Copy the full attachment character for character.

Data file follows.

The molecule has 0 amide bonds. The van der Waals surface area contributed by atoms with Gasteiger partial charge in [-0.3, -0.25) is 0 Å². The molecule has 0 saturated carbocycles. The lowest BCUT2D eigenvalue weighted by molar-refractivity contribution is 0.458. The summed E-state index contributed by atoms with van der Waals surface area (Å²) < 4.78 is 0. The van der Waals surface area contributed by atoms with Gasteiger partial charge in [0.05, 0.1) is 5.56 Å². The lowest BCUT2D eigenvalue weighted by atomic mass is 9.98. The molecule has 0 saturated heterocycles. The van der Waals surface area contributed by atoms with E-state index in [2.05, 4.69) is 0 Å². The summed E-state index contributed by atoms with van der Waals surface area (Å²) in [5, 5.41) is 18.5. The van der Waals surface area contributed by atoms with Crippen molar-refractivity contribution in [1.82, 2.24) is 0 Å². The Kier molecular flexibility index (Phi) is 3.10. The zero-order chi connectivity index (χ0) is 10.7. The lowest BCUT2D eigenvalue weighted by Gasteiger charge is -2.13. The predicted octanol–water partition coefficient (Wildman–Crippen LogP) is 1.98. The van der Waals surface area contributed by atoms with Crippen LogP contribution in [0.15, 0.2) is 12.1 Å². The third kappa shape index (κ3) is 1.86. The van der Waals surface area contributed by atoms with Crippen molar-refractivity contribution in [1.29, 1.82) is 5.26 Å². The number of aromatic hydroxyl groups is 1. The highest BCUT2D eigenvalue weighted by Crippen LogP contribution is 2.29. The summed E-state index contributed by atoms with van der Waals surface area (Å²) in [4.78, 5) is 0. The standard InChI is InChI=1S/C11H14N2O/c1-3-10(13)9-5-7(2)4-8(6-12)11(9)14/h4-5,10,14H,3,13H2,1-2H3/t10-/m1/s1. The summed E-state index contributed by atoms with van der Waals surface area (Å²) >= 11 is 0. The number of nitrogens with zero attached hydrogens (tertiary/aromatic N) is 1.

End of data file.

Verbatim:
The molecule has 0 amide bonds. The van der Waals surface area contributed by atoms with Gasteiger partial charge in [-0.3, -0.25) is 0 Å². The molecule has 0 saturated carbocycles. The lowest BCUT2D eigenvalue weighted by molar-refractivity contribution is 0.458. The summed E-state index contributed by atoms with van der Waals surface area (Å²) < 4.78 is 0. The van der Waals surface area contributed by atoms with Gasteiger partial charge in [0.05, 0.1) is 5.56 Å². The lowest BCUT2D eigenvalue weighted by atomic mass is 9.98. The molecule has 0 saturated heterocycles. The van der Waals surface area contributed by atoms with E-state index in [2.05, 4.69) is 0 Å². The summed E-state index contributed by atoms with van der Waals surface area (Å²) in [5, 5.41) is 18.5. The van der Waals surface area contributed by atoms with Crippen molar-refractivity contribution in [1.82, 2.24) is 0 Å². The Kier molecular flexibility index (Phi) is 3.10. The zero-order chi connectivity index (χ0) is 10.7. The lowest BCUT2D eigenvalue weighted by Gasteiger charge is -2.13. The predicted octanol–water partition coefficient (Wildman–Crippen LogP) is 1.98. The van der Waals surface area contributed by atoms with Crippen LogP contribution in [0.15, 0.2) is 12.1 Å². The third kappa shape index (κ3) is 1.86. The van der Waals surface area contributed by atoms with Crippen molar-refractivity contribution in [1.29, 1.82) is 5.26 Å². The number of aromatic hydroxyl groups is 1. The highest BCUT2D eigenvalue weighted by Crippen LogP contribution is 2.29. The summed E-state index contributed by atoms with van der Waals surface area (Å²) in [4.78, 5) is 0. The standard InChI is InChI=1S/C11H14N2O/c1-3-10(13)9-5-7(2)4-8(6-12)11(9)14/h4-5,10,14H,3,13H2,1-2H3/t10-/m1/s1. The summed E-state index contributed by atoms with van der Waals surface area (Å²) >= 11 is 0. The number of nitrogens with zero attached hydrogens (tertiary/aromatic N) is 1.